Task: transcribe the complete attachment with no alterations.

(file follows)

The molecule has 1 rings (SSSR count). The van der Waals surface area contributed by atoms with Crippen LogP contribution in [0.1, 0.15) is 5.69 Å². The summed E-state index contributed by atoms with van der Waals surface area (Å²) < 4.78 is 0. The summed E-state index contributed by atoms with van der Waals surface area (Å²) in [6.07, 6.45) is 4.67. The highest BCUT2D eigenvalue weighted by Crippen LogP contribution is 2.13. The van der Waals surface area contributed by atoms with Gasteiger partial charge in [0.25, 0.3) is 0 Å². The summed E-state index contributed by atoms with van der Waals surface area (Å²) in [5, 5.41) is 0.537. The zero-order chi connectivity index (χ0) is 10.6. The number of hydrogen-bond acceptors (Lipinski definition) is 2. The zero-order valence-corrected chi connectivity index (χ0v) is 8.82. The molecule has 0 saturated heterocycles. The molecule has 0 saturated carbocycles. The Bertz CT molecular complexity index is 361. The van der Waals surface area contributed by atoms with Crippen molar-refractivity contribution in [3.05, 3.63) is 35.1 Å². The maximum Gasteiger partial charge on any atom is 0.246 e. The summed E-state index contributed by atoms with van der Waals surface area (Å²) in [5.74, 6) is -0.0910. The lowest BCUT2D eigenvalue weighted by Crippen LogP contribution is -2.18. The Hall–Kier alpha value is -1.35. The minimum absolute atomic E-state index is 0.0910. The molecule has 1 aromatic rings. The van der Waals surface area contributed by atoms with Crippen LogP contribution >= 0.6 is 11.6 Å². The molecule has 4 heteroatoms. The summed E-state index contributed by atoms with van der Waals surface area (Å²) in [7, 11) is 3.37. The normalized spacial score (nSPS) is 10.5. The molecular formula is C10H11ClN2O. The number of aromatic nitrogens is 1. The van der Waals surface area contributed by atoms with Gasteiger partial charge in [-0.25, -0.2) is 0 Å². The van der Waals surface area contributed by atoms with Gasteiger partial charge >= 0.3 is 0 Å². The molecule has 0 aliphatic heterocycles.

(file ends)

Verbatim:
The molecule has 1 rings (SSSR count). The van der Waals surface area contributed by atoms with Crippen LogP contribution in [0.1, 0.15) is 5.69 Å². The summed E-state index contributed by atoms with van der Waals surface area (Å²) < 4.78 is 0. The summed E-state index contributed by atoms with van der Waals surface area (Å²) in [6.07, 6.45) is 4.67. The highest BCUT2D eigenvalue weighted by Crippen LogP contribution is 2.13. The van der Waals surface area contributed by atoms with Gasteiger partial charge in [0.25, 0.3) is 0 Å². The summed E-state index contributed by atoms with van der Waals surface area (Å²) in [5, 5.41) is 0.537. The zero-order chi connectivity index (χ0) is 10.6. The number of hydrogen-bond acceptors (Lipinski definition) is 2. The zero-order valence-corrected chi connectivity index (χ0v) is 8.82. The molecule has 0 saturated heterocycles. The molecule has 0 saturated carbocycles. The Bertz CT molecular complexity index is 361. The van der Waals surface area contributed by atoms with Crippen molar-refractivity contribution in [3.05, 3.63) is 35.1 Å². The maximum Gasteiger partial charge on any atom is 0.246 e. The summed E-state index contributed by atoms with van der Waals surface area (Å²) in [5.74, 6) is -0.0910. The lowest BCUT2D eigenvalue weighted by Crippen LogP contribution is -2.18. The Hall–Kier alpha value is -1.35. The minimum absolute atomic E-state index is 0.0910. The molecule has 1 aromatic rings. The van der Waals surface area contributed by atoms with Crippen LogP contribution >= 0.6 is 11.6 Å². The molecule has 4 heteroatoms. The summed E-state index contributed by atoms with van der Waals surface area (Å²) in [7, 11) is 3.37. The normalized spacial score (nSPS) is 10.5. The molecular formula is C10H11ClN2O. The number of aromatic nitrogens is 1. The van der Waals surface area contributed by atoms with Gasteiger partial charge in [-0.25, -0.2) is 0 Å². The van der Waals surface area contributed by atoms with Gasteiger partial charge >= 0.3 is 0 Å². The molecule has 0 aliphatic heterocycles.